Stillness, Silence, and Gifts of Winter

I need this, I tell myself, as I put on thick wool socks for a chilly hike that every cell of my body is adamantly against. I’ve been holed up in my house all day, refusing to unbury my car from under layers of snow and ice, and I know the only thing that will bring me back from my hibernation is a walk with the trees.

frozenfilter

It’s 12 degrees today, but it’s just another winter, nothing more dramatic than the one before, and this is the warmest it’s been all week. I should be used to it. I grew up here, so I understand that fall is nearly nonexistent. Here, we wear sandals one week and don’t question pulling out our winter coats the next.  Yet without fail, the sudden drop of temperature still feels like a dark night of my soul, as I long for motion and growth, and aliveness.

I wane nostalgic, thinking, I should have enjoyed summer more, I should have slept under the stars more nights, and I should have been more grateful every time the warm sun flowed over my skin.

I should have, I should have, I should have… I ache, as I realize the outdoor spaces in which I felt most free are the same spaces I now wrap my body in layers of thermal to protect it from. Mother Nature, the gentle partner that cradled my creativity and soothed my soul is now a cruel force to be reckoned with, whipping my face so violently my eyes tear up. During the warm months, I find the divine on winding dirt paths or nestled between tree branches almost daily, but as the temperature drops, I struggle to hear any whisper of beauty over the sound of my chattering teeth.

But, today I will try.  I lace up my boots and remind myself that a couple months ago, I promised I wouldn’t stop coming here when it got cold, which is why I spent an entire paycheck at the sporting goods store on winter gear. Through the layers of wool and down, a hopeful thought surfaces. If I really truly believe in the goodness of the natural world, I really want to believe this seemingly wretched season must serve a purpose for my soul too.

If I am filled with newness in each sunlit moment of summer, what part of me will winter bring alive?

Wearing three layers of sweaters and a scarf the size of a throw blanket, I head down the same path where a month ago I slipped my sandals off to dip my toes in the water. It’s hard to keep my focus through shivers, but there are masterpieces even now. The way the few snowflakes slowly disappear as they meet the surface of the lake is a different kind of motion, but it’s something.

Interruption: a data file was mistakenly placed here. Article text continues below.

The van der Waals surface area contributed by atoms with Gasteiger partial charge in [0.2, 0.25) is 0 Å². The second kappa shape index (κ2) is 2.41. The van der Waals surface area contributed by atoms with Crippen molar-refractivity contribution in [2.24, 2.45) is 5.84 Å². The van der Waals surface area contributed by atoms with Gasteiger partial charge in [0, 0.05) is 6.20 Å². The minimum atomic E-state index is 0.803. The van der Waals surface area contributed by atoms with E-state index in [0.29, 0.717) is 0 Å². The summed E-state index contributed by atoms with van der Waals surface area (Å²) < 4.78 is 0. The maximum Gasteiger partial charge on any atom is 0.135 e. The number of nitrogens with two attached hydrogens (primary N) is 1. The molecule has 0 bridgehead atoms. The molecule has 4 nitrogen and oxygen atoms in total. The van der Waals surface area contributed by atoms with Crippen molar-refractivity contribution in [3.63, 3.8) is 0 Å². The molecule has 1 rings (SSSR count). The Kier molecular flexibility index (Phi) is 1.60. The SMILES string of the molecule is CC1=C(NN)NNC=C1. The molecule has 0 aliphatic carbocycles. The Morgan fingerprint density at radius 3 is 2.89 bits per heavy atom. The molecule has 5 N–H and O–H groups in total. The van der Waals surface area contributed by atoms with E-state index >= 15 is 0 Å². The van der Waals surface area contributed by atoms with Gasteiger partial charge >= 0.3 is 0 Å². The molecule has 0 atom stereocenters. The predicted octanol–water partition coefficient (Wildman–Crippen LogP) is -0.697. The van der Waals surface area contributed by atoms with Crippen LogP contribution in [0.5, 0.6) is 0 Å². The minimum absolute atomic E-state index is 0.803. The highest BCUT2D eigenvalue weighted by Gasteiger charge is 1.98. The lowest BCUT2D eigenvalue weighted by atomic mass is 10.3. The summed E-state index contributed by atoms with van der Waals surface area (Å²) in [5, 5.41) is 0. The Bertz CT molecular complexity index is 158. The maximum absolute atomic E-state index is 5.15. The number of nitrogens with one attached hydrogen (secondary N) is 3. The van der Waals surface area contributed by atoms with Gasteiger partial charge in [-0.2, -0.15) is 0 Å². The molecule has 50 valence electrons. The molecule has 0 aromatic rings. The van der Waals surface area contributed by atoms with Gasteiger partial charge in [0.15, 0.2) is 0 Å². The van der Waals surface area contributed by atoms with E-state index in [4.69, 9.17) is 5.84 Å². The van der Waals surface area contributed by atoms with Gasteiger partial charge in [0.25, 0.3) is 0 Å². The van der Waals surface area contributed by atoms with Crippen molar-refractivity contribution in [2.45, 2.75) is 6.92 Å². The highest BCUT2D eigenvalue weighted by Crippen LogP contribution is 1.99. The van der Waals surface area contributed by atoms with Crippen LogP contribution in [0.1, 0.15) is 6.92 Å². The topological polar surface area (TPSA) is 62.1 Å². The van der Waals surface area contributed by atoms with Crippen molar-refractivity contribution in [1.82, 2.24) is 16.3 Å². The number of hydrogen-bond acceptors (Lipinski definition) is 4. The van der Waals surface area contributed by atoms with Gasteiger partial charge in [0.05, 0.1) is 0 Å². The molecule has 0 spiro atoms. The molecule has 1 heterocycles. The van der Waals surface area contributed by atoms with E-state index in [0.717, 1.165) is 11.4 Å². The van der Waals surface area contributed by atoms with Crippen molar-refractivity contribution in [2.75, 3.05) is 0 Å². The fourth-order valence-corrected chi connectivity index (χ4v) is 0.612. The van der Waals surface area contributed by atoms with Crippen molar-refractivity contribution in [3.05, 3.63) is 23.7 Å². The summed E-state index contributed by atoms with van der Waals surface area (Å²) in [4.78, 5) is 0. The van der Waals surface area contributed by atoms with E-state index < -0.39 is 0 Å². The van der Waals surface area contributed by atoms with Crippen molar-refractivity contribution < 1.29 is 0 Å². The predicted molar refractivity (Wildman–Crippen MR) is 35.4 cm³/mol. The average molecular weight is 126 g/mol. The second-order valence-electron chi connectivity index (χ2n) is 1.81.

I’ve always been wilder than is socially acceptable, but as I remember it’s more than just uncomfortable, it’s dangerously cold, I consider that being outside in this is proof that I am truly crazy. Besides the geese above me who have sense enough to seek warmer locations, I am the only visible creature on this path. In the whole time I’ve been here, I haven’t seen one deer, one rabbit, or even a squirrel.

Maybe it’s that the rhythmic sloshing of the half frozen lake is the only sign of life today, but I notice something else is different. The woods are silent. And so is my mind. ….It’s the quietest it has been in months. As I lean into the unfamiliar silence, I forget my aching cold body, and in that moment the same wind that was abusing me just a moment before seems to sweep away all the thoughts that were separating me from all of this. For just a brief moment, I become it- I am the cold air, the howling wind, the sleeping trees.

I’m in it, and then it’s gone, I’m me again, shivering human, but in the stillness of the frozen landscape, I understand. The sky, the air, and my body feel dense, and we linger comfortably together in our shared weight.

All I can do is breathe and accept the way the tops of my ears are beginning to lose feeling and the way my bones ache too much to move much further. I look at the four familiar miles ahead, and accept that today I will not go there, today I will just be here.

Today, the wind has more to say than me, so I will slowly walk the path back home, and I will be with silence and stillness. 

Advertisements

The Nothing I Know

Look closer.

I rarely brush my hair

Because like me,

I know it too will just grow wild again.

Thoughtful?

Well-meaning,

But I get lost in ideas.

I am heart, I am chaos.

I am an unmade bed.

I am the soundless part of the howling wind.

I am the nothing I know.

 

Reality, Gratitude, And a Book Full of Happy

“these things that don’t belong to me- the winter-blue sky, the swinging bench in the park and the 50 degree day that let me enjoy it in December, the sound of this kid shrieking with delight because he’s met the real Santa- he’s sure of it. the way I feel when my tired feet hit my yoga mat, the way pomegranate seeds are more delicious because it takes me so long to dig them out, being both wrecked by and infatuated with the  way the unknown rushes into all the cracks of well-intentioned plans…”

I’m writing in a dog-eared notebook I’ve been carrying around for three years, pages beginning to come loose from the binding. It’s nothing special, just a standard writing pad I bought at a discount store, but I’m attached to it, because the words inside have changed my life.